I hate thinking the worst of people, I really do.
Try as I might, however, I keep imagining a Zoom call in which an executive for a large technology firm says something along the lines of, “Well, of course this pandemic is a tragedy, but it’s also a great opportunity for us.”
Now that we’ve been forced to use digital channels for all kinds of activities, for example, vendors who are already benefiting from increased usage want to make sure they maximize this moment as a proof point in the marketing they’ve been doing for so long.
In many of the interviews I’ve done recently, there’s been an underlying theme of, “Well, COVID-19 has been kind of good for us.”
All this might have coloured my perception when I looked at a new report from consulting firm Accenture this morning, which suggests companies are still not moving quickly enough on digital transformation, despite what’s been going on.
In “Honing Your Digital Edge,” Accenture suggests that it’s not so much a matter of increasing investments in technology as improving the way in which the workforce is trained and coached in using them. It called this “digital fluency,” which it defined as follows:
If someone is literate in a language, they will understand the basic tools of speech such as reading and speaking. However, if someone is fluent in a language, they will be able to create something new with the tools, such as craft a poem or engage in robust conversation. Being digitally fluent is no different. Digital fluency allows people to build on technological foundations and not just work alongside them, but also unleash newfound creativity and ways of working.
Accenture’s survey of more than 5,000 workers showed that digital fluency has tangible benefits. It said 68 per cent of digitally fluent companies lead their peers in customer satisfaction.
As I looked through the data, though, I couldn’t help wondering whether the advice from Accenture would be more actionable if we thought in terms of customer fluency instead.
Say that again?
Many firms today, I suspect, are customer literate, in that they can see the data about customer journeys and the quality of their experiences at a high level.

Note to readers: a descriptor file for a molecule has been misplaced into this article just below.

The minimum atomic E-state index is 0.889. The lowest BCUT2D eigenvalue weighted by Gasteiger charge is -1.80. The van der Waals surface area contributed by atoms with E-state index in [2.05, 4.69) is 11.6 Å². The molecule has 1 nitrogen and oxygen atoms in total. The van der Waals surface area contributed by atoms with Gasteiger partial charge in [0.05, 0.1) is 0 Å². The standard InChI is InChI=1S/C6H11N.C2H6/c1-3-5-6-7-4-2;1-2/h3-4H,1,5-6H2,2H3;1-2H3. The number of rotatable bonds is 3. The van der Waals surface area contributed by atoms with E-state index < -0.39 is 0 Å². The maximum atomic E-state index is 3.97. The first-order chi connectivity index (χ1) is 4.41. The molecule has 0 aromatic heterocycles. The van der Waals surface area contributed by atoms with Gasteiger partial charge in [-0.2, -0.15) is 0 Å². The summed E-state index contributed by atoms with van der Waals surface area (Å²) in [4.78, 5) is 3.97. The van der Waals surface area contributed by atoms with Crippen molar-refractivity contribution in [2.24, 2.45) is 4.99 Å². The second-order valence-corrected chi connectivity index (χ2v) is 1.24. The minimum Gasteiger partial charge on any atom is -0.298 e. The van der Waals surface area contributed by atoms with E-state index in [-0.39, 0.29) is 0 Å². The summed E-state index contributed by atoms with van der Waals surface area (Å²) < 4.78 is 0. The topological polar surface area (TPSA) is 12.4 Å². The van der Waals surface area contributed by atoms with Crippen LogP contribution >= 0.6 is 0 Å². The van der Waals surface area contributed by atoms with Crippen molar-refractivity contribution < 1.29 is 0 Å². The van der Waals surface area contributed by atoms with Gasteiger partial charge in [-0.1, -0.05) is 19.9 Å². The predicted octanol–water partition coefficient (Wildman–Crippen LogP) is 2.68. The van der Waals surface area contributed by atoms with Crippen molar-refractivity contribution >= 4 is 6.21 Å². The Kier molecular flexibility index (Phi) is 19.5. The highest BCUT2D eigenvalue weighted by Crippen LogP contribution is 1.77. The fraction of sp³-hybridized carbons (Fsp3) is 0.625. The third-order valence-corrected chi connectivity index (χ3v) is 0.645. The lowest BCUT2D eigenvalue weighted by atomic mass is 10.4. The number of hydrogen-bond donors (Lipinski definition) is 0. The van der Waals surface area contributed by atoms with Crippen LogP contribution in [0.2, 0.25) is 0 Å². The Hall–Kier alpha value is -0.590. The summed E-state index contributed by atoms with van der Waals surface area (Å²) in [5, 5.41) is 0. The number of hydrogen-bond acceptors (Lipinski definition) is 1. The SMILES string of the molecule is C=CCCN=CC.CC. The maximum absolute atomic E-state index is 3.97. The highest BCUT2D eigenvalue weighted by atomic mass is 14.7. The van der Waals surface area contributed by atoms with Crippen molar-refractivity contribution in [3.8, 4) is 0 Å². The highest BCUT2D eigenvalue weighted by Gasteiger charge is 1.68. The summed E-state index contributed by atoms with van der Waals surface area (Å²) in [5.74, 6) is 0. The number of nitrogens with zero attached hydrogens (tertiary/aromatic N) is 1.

Customer fluency would be different. You would barely need to look back at your personas, if ever. Your survey research would largely be about confirming what you already know.
Adopting new digital tools would also be less onerous for customer fluent firms, because they would immediately see how the technologies could be harnessed to address a customer pain point, versus what it means for their internal operations.
CX professionals certainly need to ensure they have digital fluency, but they also have a role in cultivating customer fluency across their organizations.
Accenture used four archetypes to talk about the kinds of workers that have unique needs, tenures and comfort levels with digital technologies. This included the “Remote Collaborator,” the “Disciplined Achiever,” the “Adaptive Team Player” and, best of all, the “Relentless Innovator.”
I imagine the same archetypes are similar in their degree of customer fluency, and the need for the right kind of leadership to guide them and develop their skills.
Languages constantly evolve, in ways that are more difficult to perceive than the introduction of new technologies. The question is whether digital fluency actually equals customer fluency, or whether mastery of the tools will still leave gaps in how brands serve their community. This is a conversation CX leaders have to start having, and they’d better be able to understand what they hear.
Shane Schick tells stories that help people innovate, and to manage the change innovation brings. He is the former Editor-in-Chief of Marketing magazine and has also been Vice-President, Content & Community (Editor-in-Chief), at IT World Canada, a technology columnist with the Globe and Mail and Yahoo Canada and is the founding editor of ITBusiness.ca. Shane has been recognized for journalistic excellence by the Canadian Advanced Technology Alliance and the Canadian Online Publishing Awards.